Monday, 7 September 2015

Craig describes SSM as 'a sort of legal fiction'

William Lane Craig has revealed some homophobia in the latest Q&A on his Reasonable Faith site, as well as recommending some seditious behaviour. In answer to someone questioning the Supreme Court's decision on SSM, and what Christians should do about it, he says:
[Same sex] marriages are a sort of legal fiction which we must respect.
He thinks there is an essence to marriage that resists legal re-definitions, just as horses and chairs could not be re-defined. This shows a curious blindness to the complexity of social institutions, which, by their very nature (one may say 'essence'), are defined by their social milieu. Simply perusing the Wikipedia article on marriage presents a bewildering variety of types, many of which do not feature just one man and one woman (WLC's preferred flavour). Of course, to describe the marriage of two people in love as any sort of fiction is deeply offensive to those involved.

Craig says:
The Supreme Court did not legalize, nor is anyone advocating for, gay marriage. What it legalized was same-sex marriage, regardless of sexual orientation.
...and he is right, strictly speaking. But let's not pretend that Craig is railing against two heterosexual men getting married; it is the homosexuality he is prejudiced against, and his language shows his prejudice:
Suppose you are a baker who is approached to make a wedding cake for a same-sex wedding or that you are a wedding photographer who is hired to photograph a same-sex ceremony. It’s hard to see how you can justifiably resist legal authority here and refuse to comply, regardless of how distasteful it may be to you, since your activity is not sin on your part.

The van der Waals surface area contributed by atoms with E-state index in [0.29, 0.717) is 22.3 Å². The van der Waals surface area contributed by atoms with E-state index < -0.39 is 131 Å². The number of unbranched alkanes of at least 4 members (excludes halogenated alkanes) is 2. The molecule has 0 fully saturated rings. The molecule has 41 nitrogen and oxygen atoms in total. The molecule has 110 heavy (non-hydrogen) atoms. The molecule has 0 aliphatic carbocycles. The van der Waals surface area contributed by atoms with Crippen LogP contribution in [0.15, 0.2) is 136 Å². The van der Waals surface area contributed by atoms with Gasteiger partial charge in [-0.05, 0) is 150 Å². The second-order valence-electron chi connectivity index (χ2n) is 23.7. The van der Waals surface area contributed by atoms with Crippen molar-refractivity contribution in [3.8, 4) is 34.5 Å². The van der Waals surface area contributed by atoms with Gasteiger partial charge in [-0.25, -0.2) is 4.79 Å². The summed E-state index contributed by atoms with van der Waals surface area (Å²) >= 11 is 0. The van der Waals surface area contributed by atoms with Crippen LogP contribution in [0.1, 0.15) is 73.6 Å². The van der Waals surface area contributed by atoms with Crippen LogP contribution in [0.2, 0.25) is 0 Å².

Craig supposes it may be 'distasteful' to provide a service for a same-sex marriage; why 'distasteful'? Sin is not a matter of taste, after all. Plainly it's the homosexuality that is not to Craig's taste, rather than some contravention of his definition of marriage. If somebody redefined a horse as a chair, no-one would find that 'distasteful'; simply incorrect.

As for government authority, he says:
...we should and must resist authority if it requires us to act contrary to God’s will. 
So, he thinks it's necessary for Christians to impose God's will over and above the law of the land. As at least one study suggests, what God wants tends to be the same as what the individual believer wants. This is a recipe for insurrection, or at least civil disobedience à la Kim Davis, even if one has some sympathy for conscientious objectors in general.

It's nice to see that Craig can see the way the wind is blowing, though:
As our secular culture becomes more and more accommodating to same-sex marriage, the pressure upon Christians to compromise and conform will be heavy and unrelenting.
Yes, the repeal of anti-miscegenation laws delivered legal justice and, as a consequence, generated social pressure on racists to drop their prejudices; so too, now, will the pressure build upon the homophobic to drop their prejudices now that equality before the law has been granted to those of every sexual orientation.

Craig's response reveals the problem with a morality embedded in the aspic of ancient mores; they give the prejudiced ammunition in their fight against overwhelming reason and evidence. Just as many sensible practices and beliefs have arisen through our genetic and cultural history, so too has prejudice. We need the freedom to challenge our practices and beliefs to sort the sensible from the insensible, and religion, amongst other things, hinders that process.


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